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January 16, 1998     The Message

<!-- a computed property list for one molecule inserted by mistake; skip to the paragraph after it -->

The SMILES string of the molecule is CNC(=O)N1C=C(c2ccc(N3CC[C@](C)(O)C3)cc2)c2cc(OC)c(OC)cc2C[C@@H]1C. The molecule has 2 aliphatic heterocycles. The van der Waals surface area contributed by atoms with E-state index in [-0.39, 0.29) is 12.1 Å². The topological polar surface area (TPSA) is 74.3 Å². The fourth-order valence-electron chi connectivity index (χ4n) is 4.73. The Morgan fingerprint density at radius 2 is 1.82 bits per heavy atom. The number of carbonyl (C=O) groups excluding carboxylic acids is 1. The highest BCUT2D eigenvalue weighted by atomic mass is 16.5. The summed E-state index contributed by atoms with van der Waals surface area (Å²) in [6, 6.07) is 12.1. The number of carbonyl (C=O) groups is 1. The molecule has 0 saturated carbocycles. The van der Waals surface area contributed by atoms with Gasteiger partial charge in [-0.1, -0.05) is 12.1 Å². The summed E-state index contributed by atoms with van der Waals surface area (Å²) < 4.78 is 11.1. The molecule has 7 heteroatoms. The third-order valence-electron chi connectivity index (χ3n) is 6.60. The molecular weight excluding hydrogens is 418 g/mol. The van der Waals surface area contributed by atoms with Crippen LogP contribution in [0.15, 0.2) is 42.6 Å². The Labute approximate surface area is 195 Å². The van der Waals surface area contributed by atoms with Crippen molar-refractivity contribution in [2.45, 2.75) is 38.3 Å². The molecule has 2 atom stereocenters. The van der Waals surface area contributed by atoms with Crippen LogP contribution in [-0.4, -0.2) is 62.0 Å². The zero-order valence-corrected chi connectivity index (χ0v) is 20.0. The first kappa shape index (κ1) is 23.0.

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10 The Message -- for Catholics of Southwestern Indiana Human clone would be JP image of man, not God, says VATICAN CITY (CNS) -- A human clone would be created in the image and likeness of man, not God, a Vatican official said. Bishop Elio Sgreccia, vice presi- dent of the Pontifical Academy for Life and director of the Bioethics Institute at Rome's Catholic University of the Sacred Heart, told Vatican Radio . human cloning would be "the most seri- ous" violation of natural and divine laws .... regarding procreation. "In a formal way, it was already declared seriously illicit in 1987" in a document on the dignity of human procreation issued by the Congregation for the Doctrine of the Faith, Bishop Sgreccia told the radio Jan. 8. The bishop's comments came in the wake of grow- ing media coverage of the announcement by a Chicago scientist that he was prepared to attempt to clone a human being. The scientist, Richard Seed, has said he is assembling a team of doctors to help him clone a human embryo and implant it in a woman's womb. Four infertile cou- ples have volunteered and have been selected for the experiment, he said, but he still needs investors to help him pay for the preparations and procedure. Bishop Sgreccia said human cloning would be con- trary to nature and to divine law because every person has the right to be conceived and to be born within mar- riage and from marriage. Cloning takes place "outside the exercise of sexuality and is agamic, that is, without the contribution of a man and a woman. It uses only rying to clone a human being would be "an affront to Almighty the genes of one individual to make a photocopy of this individual," he said. Cloning, the bishop said, "represents a dominion by man over man and includes a kind of desire to replace God's plans in an arbitrary and complete way, creating man in man's image and likeness." Bishop Sgreccia said the condemnations by the Catholic Church, other religions and ethicists is not enough; "the law must intervene." "The law must prohibit this instance of man's abuse of man, this enslavement of the human body of another person," he said. President Bill Clinton already has funding of human cloning al bioethics commission has gress pass legislation banning To attempt cloning a hu ous sin," said Franciscan Father theologian who writes for paper. If Seed does try to clone a would be "an the laws on God." FatherConcetti told The Franciscan priest said would be "an affront not only to nature and good sense: Human cloning even in cases in which a couple is other possibility for overcoming 1 The fundamental problem, he said, "is life would be reproduced in a just any old instrument or chemical that a human being is a person with rimony, inviolable rights and the1 divinity." Oregon foes of assisted suicide fear national group's By ED LANGLOIS Catholic News Service PORTLAND, Ore. (CNS) The move to Oregon of a promi- nent group that supports a right to die will boost physician- assisted suicides, say" foes of the practice. Compassion in Dying, now will enable depressed patients to commit suicide instead of seek- ing psychological counseling or good pain management. He cited cases in which the Hemlock Society and renegade pathologist Dr. Jack Kevorkian engineered suicides for people who had no terminal physical illness. etting up a consultative service to help people in killing themselves is misguided at best and dangerous at worst. based in Seattle, will transfer its headquarters to Oregon, where voters in November affirmed the nation's only law removing penalties for doctors who help patients die. The organization also plans to establish a statewide network of suicide counselors by June 1. Founded in 1993, the organiza- tion has guided dozens of patients toward hastened death, even while Washington law for- bids assisted suicide. Compassion in Dying was a major force in appealing Wash- ington and New York's bans on assisted suicide all the way to the US. Supreme Court. "They are trying to really become entrenched as a group here in Oregon/' said Dr. Bill Tof- tier, president of the Physicians for Compassionate Care and a member of Holy Rosary Parish in Portland. "Unfortunately, their whole paradigm of setting up a consul- tative service to help people in killing themselves is misguided at best and dangerous at worst," he told the Catholic Sentinel, newspaper of the Portland Arch- diocese. Toffler, who teaches and prac- tices at Oregon Health Sciences University, said the new network Toffler contrasted the suicide network to hospice programs that offer pain control, counsel- ing and spiritual support to patients who are beyond cure. "The people'Who enter hos- pice'care feel desperate, too, but almost no one commits suicide," he said. Compassion in Dying's direc- tor, Barbara Coombs Lee, helped write Oregon's 1994 Death with Dignity Act and spent much of 1997 defending the suicide law against a repeal effort. Oregon voters in November affirmed their choice for doctor- aided death by a margin of 60-40 percent. She said the planned network of counselors in Oregon "will have a substantial impact on the quality of decision making and the choices available to family and patients." "Our intention," she added, "is to make mental health pro- fessionals and clergy available to patients and theft families so that they will feel fully supported." Lee predicted that fewer, not more, patients will choose sui- cide because of the network. The counselors, she said, will tell patients about all their options, including hospice and better pain care. "We don't want people to think they have only one choice," said Lee. Compassion in Dying is open- ing its Oregon office with a $50,000 grant from the Wallace Alexander Gerbode Foundation of San Francisco. With the help of Salem oncol- ogist Peter Rasmussen, Compas- sion in Dying is at the same time offering doctors new guidelines for assist- ing in suicide as well as a recipe for lethal d rugs, which doctors are now allowed by law to prescribe. The 10-page docu- ment will be given only to those The relocation of Compassion in Dying to Oregon "is another symbol of acceptance, another bit of encouragement to physicians," said Gayle Atteberry, executive director of Oregon Right to Life. "For those who want to partici- pate, it will embolden them. It will encourage those in the mid- dle of the road." She also predicted Compas- sion in Dying will find loopholes in the law and will be active in making sure "there is a rosy face on everything, helping to publi- cize what they call good cases and help squelch the bad ones." Oregon, added Atteberr); will be the org ground before move into o Other groupS gon's suicide law Providence Health PeaceHealth, both health organizat Northwest; that is trying control and end of life. The Oregon tion has be and considering for their patientS. asked to promote ve By MARK PATTISON Catholic News Service WASHINGTON '(CNS) -- The organization People for the Ethical Treatment of Animals has sent letters to each U.S. Catholic bishop as well as Protestant religious figures ask- ing them to promote vegetari- anism to their faithful. The letters argue that God commanded a vegetarian diet in the book of Genesis, that Jesus was a vegetarian, and that Christ distributed no fish in the Gospels' account of the miracle of the loaves and fishes. Bruce Friedrich, a Catholic convert who is coordinator of PETA's vegetarian campaign and author of the letters, said he was prompted by the U.S. bish- ops' decision to study a return to Friday abstinence from meat as part of their pro-life efforts. "Of course, fish is not a real alternative. They're dead animals, too," Friedrich told Catholic News Service in a Jan. 7 tele- phone interview from PETA headquarters in Norfolk, Va. In his Friedrich said for a vegetarian Genesis 1:29. In the J can Bible, all over that has seed-bearing be your food." The I: God gives n, the fish of the sea, air, and all by Frie& ter that "t dence that a But a New interviewed by' with Friedrich's 'Tve never before," said Joseph of ington. something, but This is so I'm afraid up the wrong open communication and insists that patients can change their minds any time. Along with a concoction of barbiturate powder and pud- ding, the protocol suggests anti- nausea drugs and, a dose that will keep the body's natural defenses from fighting the poi- son. According to Compassion in Dying, the recipe came out of experiences with two dozen peo- ple who took their own lives with the help of the organization. According to reports from right-to-die groups, a handful of patients have begun the process to use the Oregon suicide law. The law, first passed in 1994 by a slim margin, requires that two doctors independently decide that a patient who wants suicide has six months or less to live. If the doctors guess that a patient is being forced to commit suicide or is suffering from depression, they must intercede. Foes of suicide, including many Catholic groups, argue that the law lacks safeguards that will protect patients from nefarious or coerced deaths. doctors who. have a patient Bishops, religious leaders requesting death. It encourages